Action needed to avoid lost generation of recession school leavers – NECC

THE Government and the North East business community need to work together to prevent recession-time school leavers falling into an unemployment trap, according to new data.

 The North East Chamber of Commerce (NECC) has produced a report highlighting that employment rates among young people in the region who left school during the recession have slumped. Over a three-year period from January 2007, the employment rate in 18 to 24-year-olds fell from 64%  to 53%. The steepest decline occurred from January 2009 with a fall of 8%.

 The figures contrast starkly with their younger peers that left as the recovery accelerated who have witnessed a marked upturn in their employability. Employment in 16 to 17-year-olds fell gradually between January 2007 to January 2009 – down 7% – but has bounced back by 3% over the past 12 months. This trend has run counter to all other parts of the UK where employment in that age group has continued to fall.

NECC has set out five steps that need to be taken by both the Government and businesses to ensure that the teenagers that went into the jobs market during the downturn do not end up as long-term unemployed with no work history on their CVs when job opportunities do arise.

 Ross Smith, NECC head of policy, said: “There is a risk of a substantial group of young people becoming disengaged from the labour market and struggling to demonstrate their employability as a result. Young people in the North East who currently find themselves of out a job can take heart from the message that job opportunities will re-emerge in greater numbers. However they must be ready to take advantage of them.”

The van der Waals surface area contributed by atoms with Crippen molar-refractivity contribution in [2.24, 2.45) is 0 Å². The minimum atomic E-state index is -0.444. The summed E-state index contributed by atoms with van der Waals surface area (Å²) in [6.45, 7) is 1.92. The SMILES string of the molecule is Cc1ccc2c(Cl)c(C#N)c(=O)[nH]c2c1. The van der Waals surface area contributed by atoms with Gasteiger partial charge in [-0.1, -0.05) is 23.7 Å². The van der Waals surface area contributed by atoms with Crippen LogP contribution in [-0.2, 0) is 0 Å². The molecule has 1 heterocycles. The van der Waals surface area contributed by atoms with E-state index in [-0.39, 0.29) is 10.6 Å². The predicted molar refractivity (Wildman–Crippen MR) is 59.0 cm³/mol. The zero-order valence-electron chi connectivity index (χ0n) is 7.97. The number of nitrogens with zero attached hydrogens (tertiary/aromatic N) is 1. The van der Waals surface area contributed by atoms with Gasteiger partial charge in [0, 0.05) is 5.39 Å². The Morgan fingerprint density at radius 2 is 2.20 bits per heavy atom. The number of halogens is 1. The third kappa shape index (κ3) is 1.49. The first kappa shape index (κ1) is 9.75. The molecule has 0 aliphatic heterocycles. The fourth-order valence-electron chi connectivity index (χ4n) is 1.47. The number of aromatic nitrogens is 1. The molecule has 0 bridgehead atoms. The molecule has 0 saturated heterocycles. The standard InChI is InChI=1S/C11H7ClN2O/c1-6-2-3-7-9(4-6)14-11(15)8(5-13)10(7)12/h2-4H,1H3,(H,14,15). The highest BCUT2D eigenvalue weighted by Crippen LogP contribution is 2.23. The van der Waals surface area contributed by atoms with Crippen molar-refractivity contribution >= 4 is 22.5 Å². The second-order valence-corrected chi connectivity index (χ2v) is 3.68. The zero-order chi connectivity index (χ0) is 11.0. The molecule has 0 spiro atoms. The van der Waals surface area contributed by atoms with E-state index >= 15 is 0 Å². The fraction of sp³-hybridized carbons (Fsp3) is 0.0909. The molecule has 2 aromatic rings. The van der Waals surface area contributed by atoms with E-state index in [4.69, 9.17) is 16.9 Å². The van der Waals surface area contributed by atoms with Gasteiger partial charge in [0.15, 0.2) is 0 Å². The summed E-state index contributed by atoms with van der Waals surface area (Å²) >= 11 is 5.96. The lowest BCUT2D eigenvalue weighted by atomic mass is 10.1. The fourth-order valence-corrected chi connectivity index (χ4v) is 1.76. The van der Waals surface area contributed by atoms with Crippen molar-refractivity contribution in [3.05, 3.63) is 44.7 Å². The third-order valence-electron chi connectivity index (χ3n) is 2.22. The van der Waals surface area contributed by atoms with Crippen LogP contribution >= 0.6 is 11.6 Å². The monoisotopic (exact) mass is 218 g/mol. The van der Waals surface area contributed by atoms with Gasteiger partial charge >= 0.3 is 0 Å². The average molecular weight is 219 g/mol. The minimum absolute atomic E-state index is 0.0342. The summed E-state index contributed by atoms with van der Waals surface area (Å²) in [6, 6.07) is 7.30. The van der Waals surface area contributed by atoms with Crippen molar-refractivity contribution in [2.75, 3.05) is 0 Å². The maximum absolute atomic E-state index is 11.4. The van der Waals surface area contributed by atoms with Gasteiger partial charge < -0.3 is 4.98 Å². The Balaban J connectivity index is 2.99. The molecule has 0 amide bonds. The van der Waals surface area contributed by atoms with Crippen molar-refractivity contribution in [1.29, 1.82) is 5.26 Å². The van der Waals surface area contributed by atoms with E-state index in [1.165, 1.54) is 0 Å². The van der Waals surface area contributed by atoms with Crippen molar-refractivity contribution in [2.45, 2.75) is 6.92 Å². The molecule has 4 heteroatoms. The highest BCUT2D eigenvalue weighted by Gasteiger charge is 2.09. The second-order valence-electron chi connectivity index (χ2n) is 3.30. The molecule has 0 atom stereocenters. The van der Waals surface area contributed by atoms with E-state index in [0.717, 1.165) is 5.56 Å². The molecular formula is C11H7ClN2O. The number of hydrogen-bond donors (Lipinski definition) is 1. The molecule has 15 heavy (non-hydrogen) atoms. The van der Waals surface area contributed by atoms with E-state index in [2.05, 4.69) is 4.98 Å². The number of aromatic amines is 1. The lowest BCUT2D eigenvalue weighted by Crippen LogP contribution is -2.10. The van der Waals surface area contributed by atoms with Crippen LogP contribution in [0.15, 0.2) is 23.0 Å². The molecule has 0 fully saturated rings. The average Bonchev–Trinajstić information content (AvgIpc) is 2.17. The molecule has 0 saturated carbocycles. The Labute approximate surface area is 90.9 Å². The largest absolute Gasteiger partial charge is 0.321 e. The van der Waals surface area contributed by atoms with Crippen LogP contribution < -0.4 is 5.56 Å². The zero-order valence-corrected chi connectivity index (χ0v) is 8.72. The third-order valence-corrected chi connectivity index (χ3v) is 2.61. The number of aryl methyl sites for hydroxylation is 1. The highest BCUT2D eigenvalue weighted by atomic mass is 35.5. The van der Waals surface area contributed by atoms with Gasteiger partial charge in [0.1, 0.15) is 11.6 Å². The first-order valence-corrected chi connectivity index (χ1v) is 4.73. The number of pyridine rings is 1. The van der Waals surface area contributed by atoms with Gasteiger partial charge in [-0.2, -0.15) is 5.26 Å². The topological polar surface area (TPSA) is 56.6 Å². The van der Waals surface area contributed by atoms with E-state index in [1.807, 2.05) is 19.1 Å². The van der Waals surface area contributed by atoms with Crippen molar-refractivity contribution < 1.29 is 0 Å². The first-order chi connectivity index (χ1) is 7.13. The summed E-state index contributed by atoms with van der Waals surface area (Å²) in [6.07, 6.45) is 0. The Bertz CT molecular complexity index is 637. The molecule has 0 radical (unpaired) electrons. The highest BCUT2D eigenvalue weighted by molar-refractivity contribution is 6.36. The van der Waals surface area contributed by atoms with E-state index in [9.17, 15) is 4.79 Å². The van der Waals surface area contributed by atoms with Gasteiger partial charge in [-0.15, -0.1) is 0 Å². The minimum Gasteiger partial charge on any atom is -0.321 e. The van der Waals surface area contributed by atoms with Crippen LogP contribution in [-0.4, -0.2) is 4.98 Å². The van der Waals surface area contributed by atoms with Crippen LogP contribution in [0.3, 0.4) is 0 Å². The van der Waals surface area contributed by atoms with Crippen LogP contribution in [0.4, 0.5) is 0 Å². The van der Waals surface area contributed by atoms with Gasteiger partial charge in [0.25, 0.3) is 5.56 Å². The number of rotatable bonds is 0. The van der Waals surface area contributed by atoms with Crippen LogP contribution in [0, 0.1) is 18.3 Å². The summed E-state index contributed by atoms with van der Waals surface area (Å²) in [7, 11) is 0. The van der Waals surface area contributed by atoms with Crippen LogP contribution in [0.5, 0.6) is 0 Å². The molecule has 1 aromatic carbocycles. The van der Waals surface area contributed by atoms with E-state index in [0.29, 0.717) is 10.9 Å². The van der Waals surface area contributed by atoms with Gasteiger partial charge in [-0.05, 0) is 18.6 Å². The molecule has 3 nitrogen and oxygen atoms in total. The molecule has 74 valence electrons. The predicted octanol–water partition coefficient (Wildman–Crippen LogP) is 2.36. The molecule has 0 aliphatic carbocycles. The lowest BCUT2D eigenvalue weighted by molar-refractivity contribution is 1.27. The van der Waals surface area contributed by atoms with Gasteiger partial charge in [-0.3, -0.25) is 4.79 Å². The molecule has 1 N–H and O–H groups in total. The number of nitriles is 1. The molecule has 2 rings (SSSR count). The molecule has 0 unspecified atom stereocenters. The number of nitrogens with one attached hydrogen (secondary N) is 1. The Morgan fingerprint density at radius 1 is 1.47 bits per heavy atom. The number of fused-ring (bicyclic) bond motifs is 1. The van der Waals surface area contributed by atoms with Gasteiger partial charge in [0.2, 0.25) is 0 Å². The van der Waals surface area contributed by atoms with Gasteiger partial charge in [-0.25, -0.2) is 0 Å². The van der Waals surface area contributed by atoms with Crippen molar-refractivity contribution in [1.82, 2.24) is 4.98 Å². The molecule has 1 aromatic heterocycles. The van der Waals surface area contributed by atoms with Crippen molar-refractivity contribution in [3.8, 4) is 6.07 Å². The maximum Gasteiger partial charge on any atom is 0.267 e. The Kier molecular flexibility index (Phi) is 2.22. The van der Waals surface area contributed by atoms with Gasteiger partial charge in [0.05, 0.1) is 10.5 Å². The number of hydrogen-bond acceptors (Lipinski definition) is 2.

One of the clearest routes out of this problem is continued investment in apprenticeships as well as providing support for businesses that are in a position to support young people onto the career ladder.

 Mr Smith said: “The Government’s commitment to apprenticeships is welcome. Investing in apprenticeships for more of these young people now will address an immediate unemployment problem and ensure the North East is prepared for its future skills needs.”

 The five steps NECC proposes to securing a long-term future for recession-time school leavers are as follows:

  • Maintaining the financial support needed to de-risk what is a long-term investment
  • Specifying apprenticeship standards in a way which maximises productivity to the employing business and reduces unnecessary classroom time, particularly where this repeats previous learning
  • Flexibility to ensure an apprenticeship can be easily transferred in the unfortunate event of the original employer being unable to sustain the programme
  • Creating a transparent market place to enable employers to quickly commit to training providers and courses which demonstrably meet their needs
  • Supporting those who do commit including by recognising the value of this investment when taking decisions on public sector contract awards
  • Supporting companies that commit to apprenticeships, including by taking the value of this investment into account when making decisions on public sector contract awards.

 NECC’s latest quarterly economic survey, the North East Business Barometer, demonstrated that businesses in the region have a commitment to improving the skills of their workforce. But, tough trading times had made it more important than ever to have support in paying for training.

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